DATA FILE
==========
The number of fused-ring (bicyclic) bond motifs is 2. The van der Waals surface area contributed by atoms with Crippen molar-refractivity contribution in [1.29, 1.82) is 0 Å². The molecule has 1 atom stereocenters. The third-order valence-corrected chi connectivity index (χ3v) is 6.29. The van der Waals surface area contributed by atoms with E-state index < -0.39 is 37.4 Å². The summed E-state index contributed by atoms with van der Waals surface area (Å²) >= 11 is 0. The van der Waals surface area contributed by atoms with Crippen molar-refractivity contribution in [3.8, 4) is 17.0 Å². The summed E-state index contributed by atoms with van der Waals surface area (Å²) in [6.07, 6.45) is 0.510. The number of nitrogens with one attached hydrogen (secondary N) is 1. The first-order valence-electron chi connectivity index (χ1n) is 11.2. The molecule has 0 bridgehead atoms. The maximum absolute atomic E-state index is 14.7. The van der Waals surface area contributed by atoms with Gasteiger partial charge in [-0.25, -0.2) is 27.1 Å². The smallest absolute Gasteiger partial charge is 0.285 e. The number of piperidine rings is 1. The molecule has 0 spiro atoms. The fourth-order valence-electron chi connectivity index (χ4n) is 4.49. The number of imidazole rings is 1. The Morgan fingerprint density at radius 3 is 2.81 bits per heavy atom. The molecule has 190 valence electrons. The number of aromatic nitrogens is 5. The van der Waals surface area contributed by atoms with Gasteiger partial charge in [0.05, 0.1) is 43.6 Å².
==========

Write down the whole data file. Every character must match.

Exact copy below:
The number of fused-ring (bicyclic) bond motifs is 2. The van der Waals surface area contributed by atoms with Crippen molar-refractivity contribution in [1.29, 1.82) is 0 Å². The molecule has 1 atom stereocenters. The third-order valence-corrected chi connectivity index (χ3v) is 6.29. The van der Waals surface area contributed by atoms with E-state index < -0.39 is 37.4 Å². The summed E-state index contributed by atoms with van der Waals surface area (Å²) >= 11 is 0. The van der Waals surface area contributed by atoms with Crippen molar-refractivity contribution in [3.8, 4) is 17.0 Å². The summed E-state index contributed by atoms with van der Waals surface area (Å²) in [6.07, 6.45) is 0.510. The number of nitrogens with one attached hydrogen (secondary N) is 1. The first-order valence-electron chi connectivity index (χ1n) is 11.2. The molecule has 0 bridgehead atoms. The maximum absolute atomic E-state index is 14.7. The van der Waals surface area contributed by atoms with Gasteiger partial charge in [-0.25, -0.2) is 27.1 Å². The smallest absolute Gasteiger partial charge is 0.285 e. The number of piperidine rings is 1. The molecule has 0 spiro atoms. The fourth-order valence-electron chi connectivity index (χ4n) is 4.49. The number of imidazole rings is 1. The Morgan fingerprint density at radius 3 is 2.81 bits per heavy atom. The molecule has 190 valence electrons. The number of aromatic nitrogens is 5. The van der Waals surface area contributed by atoms with Gasteiger partial charge in [0.05, 0.1) is 43.6 Å².